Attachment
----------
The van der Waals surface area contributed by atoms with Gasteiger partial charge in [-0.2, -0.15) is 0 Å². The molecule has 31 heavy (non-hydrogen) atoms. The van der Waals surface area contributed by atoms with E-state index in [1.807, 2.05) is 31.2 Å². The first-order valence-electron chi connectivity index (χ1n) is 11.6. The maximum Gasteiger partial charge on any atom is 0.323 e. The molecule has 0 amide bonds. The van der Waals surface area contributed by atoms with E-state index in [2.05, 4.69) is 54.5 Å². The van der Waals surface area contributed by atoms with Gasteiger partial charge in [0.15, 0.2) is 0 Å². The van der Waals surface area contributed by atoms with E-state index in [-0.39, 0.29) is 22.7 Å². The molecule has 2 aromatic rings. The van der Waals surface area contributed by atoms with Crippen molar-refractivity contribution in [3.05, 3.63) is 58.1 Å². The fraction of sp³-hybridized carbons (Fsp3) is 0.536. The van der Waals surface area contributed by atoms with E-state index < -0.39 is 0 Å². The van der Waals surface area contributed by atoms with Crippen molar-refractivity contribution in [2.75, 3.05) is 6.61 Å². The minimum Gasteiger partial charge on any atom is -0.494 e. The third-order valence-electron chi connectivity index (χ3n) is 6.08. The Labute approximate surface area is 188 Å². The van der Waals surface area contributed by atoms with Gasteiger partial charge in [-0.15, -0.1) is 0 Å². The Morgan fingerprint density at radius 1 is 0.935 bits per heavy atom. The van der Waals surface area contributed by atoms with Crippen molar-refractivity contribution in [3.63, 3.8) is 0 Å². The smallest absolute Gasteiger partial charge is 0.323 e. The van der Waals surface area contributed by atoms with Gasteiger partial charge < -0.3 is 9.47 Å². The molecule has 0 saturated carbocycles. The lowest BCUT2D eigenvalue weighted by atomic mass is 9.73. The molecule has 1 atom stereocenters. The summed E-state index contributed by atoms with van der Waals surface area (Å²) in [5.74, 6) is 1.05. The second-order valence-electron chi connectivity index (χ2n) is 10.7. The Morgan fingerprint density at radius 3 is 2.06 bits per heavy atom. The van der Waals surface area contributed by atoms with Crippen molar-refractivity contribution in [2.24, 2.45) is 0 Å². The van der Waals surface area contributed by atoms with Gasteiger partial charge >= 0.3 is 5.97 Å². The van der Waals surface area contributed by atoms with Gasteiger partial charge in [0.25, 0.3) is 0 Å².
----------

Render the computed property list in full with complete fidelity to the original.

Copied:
The van der Waals surface area contributed by atoms with Gasteiger partial charge in [-0.2, -0.15) is 0 Å². The molecule has 31 heavy (non-hydrogen) atoms. The van der Waals surface area contributed by atoms with E-state index in [1.807, 2.05) is 31.2 Å². The first-order valence-electron chi connectivity index (χ1n) is 11.6. The maximum Gasteiger partial charge on any atom is 0.323 e. The molecule has 0 amide bonds. The van der Waals surface area contributed by atoms with E-state index in [2.05, 4.69) is 54.5 Å². The van der Waals surface area contributed by atoms with Gasteiger partial charge in [0.15, 0.2) is 0 Å². The van der Waals surface area contributed by atoms with E-state index in [-0.39, 0.29) is 22.7 Å². The molecule has 2 aromatic rings. The van der Waals surface area contributed by atoms with Crippen molar-refractivity contribution in [3.05, 3.63) is 58.1 Å². The fraction of sp³-hybridized carbons (Fsp3) is 0.536. The van der Waals surface area contributed by atoms with E-state index < -0.39 is 0 Å². The van der Waals surface area contributed by atoms with Crippen molar-refractivity contribution in [2.75, 3.05) is 6.61 Å². The minimum Gasteiger partial charge on any atom is -0.494 e. The third-order valence-electron chi connectivity index (χ3n) is 6.08. The Labute approximate surface area is 188 Å². The van der Waals surface area contributed by atoms with Gasteiger partial charge in [-0.15, -0.1) is 0 Å². The Morgan fingerprint density at radius 1 is 0.935 bits per heavy atom. The van der Waals surface area contributed by atoms with Crippen molar-refractivity contribution in [3.63, 3.8) is 0 Å². The smallest absolute Gasteiger partial charge is 0.323 e. The van der Waals surface area contributed by atoms with Gasteiger partial charge < -0.3 is 9.47 Å². The molecule has 0 saturated carbocycles. The lowest BCUT2D eigenvalue weighted by atomic mass is 9.73. The molecule has 1 atom stereocenters. The summed E-state index contributed by atoms with van der Waals surface area (Å²) in [5.74, 6) is 1.05. The second-order valence-electron chi connectivity index (χ2n) is 10.7. The Morgan fingerprint density at radius 3 is 2.06 bits per heavy atom. The van der Waals surface area contributed by atoms with Crippen molar-refractivity contribution in [2.24, 2.45) is 0 Å². The van der Waals surface area contributed by atoms with Gasteiger partial charge >= 0.3 is 5.97 Å². The van der Waals surface area contributed by atoms with Gasteiger partial charge in [0.25, 0.3) is 0 Å².